Thursday, 29 March 2012

Today in the Pace case: 29 March

Thursday, 29 March 1928: The coroner’s inquest into Harry Pace’s death – adjourned since 16 January – finally resumes. Testimony is given by Leonard Pace (Harry’s brother), Elizabeth Porter (Harry’s mother). The inquest is then adjourned until 12 April.

Sunday, 25 March 2012

Today in the Pace case: 25 March

A newspaper story appears in The People, quoting Beatrice Pace and asserting that she was subjected to questionable treatment by Scotland Yard detectives while being questioned.

The article's claims are part of a series of accusations of 'third-degree' methods directed at the police in 1928.

The issue will later be discussed in Parliament.

Saturday, 17 March 2012

Today in the Pace case: 17 March

Saturday, 17 March, 1928: the Scotland Yard detectives, Cornish and Campion, return to London. Cornish submits a forty-nine page report to his superiors on their investigations. He concludes that Beatrice murdered Harry by deliberately putting arsenic (derived from sheep dip) into his food. His arguments in support of this claim will be intensely scrutinised during the trial. 

On the same day, an article appears in the Dean Forest Guardian with the title 'The Fetter Hill Mystery', possibly the first reference to the case under this name. 'The case', the paper notes, 'has excited tremendous interest throughout the Forest of Dean...’

Friday, 16 March 2012

Today in the Pace case: 16 March -- 'gossip and rumour'

Friday, 16 March 1928: From an article appearing in the Dean Forest Guardian ('The Fetter Hill Mystery'), a reference to the work of the two detectives in the case:

‘The “Yard” men have already satisfied themselves that a good deal of what had been regarded as definite evidence amounted to nothing more than gossip and rumour, often emanating from fifth and sixth hand sources.’

Wednesday, 14 March 2012

Today in the Pace case: 14 March

Wednesday, 14 March 1928: Beatrice goes to Coleford and meets again with the detectives. She makes her third, and final, official statement to the police.

Sunday, 11 March 2012

Today in the Pace case: 11 March

Sunday, 11 March, 1928: Inspector Bent goes to Rose Cottage to request that Beatrice meet with the detectives in Coleford. Beatrice spends a long day in Coleford answering questions posed by the men from Scotland Yard. The result is her second police statement. There will later be a great deal of controversy about what happened during questioning.

Friday, 9 March 2012

Today in the Pace case: 9 March -- An 'absolutely happy' marriage?

Friday, 9 March 1928: From an article printed in the Dean Forest Guardian under the title 'The Fetter Hill Mystery':

‘In an interview with a reporter after the stoppage of the funeral she said that the 18 years of their married life had been absolutely happy, and that if it had not been for personal ill-feeling on the part of certain people my husband would have been laid to rest without all this anxiety.’

Thursday, 8 March 2012

Today in the Pace case: 8 March

Thursday, 8 March, 1928: Scotland Yard detectives Cornish and Campion begin interviewing various people connected to the case, beginning with members of Harry Pace’s family.

Wednesday, 7 March 2012

Today in the Pace case: 7 March

Wednesday, 7 March, 1928: Scotland Yard informs the Gloucestershire Constabulary that a detective has been assigned to the case: Chief Inspector George Cornish. Accompanying and assisting him would be Detective Sergeant Clarence Campion. Cornish and Campion travel to Cheltenham, where they meet with the Chief Constable of Gloucestershire.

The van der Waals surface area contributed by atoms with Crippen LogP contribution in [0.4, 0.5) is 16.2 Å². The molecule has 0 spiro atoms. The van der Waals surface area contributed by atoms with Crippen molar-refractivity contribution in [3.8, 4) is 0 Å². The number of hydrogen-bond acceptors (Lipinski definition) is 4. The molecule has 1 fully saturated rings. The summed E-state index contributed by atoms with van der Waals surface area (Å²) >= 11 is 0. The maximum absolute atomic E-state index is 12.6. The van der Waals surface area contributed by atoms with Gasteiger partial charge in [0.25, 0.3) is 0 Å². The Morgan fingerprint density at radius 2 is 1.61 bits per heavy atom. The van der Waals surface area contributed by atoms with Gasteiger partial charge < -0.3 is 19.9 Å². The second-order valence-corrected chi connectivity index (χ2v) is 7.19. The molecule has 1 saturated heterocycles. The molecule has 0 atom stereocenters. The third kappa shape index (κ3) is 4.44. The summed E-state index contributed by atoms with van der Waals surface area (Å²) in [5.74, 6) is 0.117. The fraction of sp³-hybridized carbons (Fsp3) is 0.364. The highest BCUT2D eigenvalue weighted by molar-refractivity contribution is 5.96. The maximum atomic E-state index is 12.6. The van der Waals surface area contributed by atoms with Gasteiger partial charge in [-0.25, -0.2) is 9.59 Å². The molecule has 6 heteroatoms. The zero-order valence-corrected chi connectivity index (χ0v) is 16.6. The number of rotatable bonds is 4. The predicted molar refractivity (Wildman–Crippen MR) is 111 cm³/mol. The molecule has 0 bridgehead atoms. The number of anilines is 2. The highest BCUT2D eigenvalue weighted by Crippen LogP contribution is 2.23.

Tuesday, 6 March 2012

Today in the Pace Case: 6 March

Tuesday, 6 March, 1928: The Gloucestershire Chief Constable’s office sends a telegram to Scotland Yard, requesting that detectives be sent to the Forest of Dean to investigate the circumstances of Harry Pace’s death. Telegrams are exchanged into the night.

Monday, 5 March 2012

Today in the Pace case: 5 March

Monday, 5 March, 1928: The coroner hands the forensic reports from Professor Walker Hall and Mr. Ellis to the Chief Constable of Gloucestershire. Attending a conference at Gloucestershire police headquarters in Cheltenham, Inspector Bent learns that Walker Hall’s forensic analysis, confirmed by Ellis, has concluded that Harry had died from a large dose of arsenic.

Sunday, 4 March 2012

Young Beatrice Pace

Nearly all the photos of Beatrice Pace that appeared in the press in 1928 were contemporary with the events of the case.

The one exception I found was this photo, which appeared on the front page of Thomson's Weekly News and purports to show Beatrice as a young woman 'in service'. (She had spent three years in London as a teenager during the Edwardian years as a domestic servant.)

Click for larger version.

It's an interesting picture. But I have to say the cat is a rather weird touch.

I'm still trying to work out whether it's real or not.

As I have noted, it's important to consider the context in which such images appeared. Thomson's Weekly News was at the more sensationalist end of the press spectrum at this period, and it specialised in 'tragic' stories, especially those featuring women.

Here's the front page as a whole:

Click for larger version.

In the story on the left, Mrs Cissie Nellie Reene tells of the travails she had suffered due to her husband's bigamy.

As I describe in the book, the image of Beatrice as a 'tragic widow' played a significant role in defining her public persona, a role that was enabled by a popular press that focused on sensational, melodramatic and sometimes simply prurient stories of women's suffering.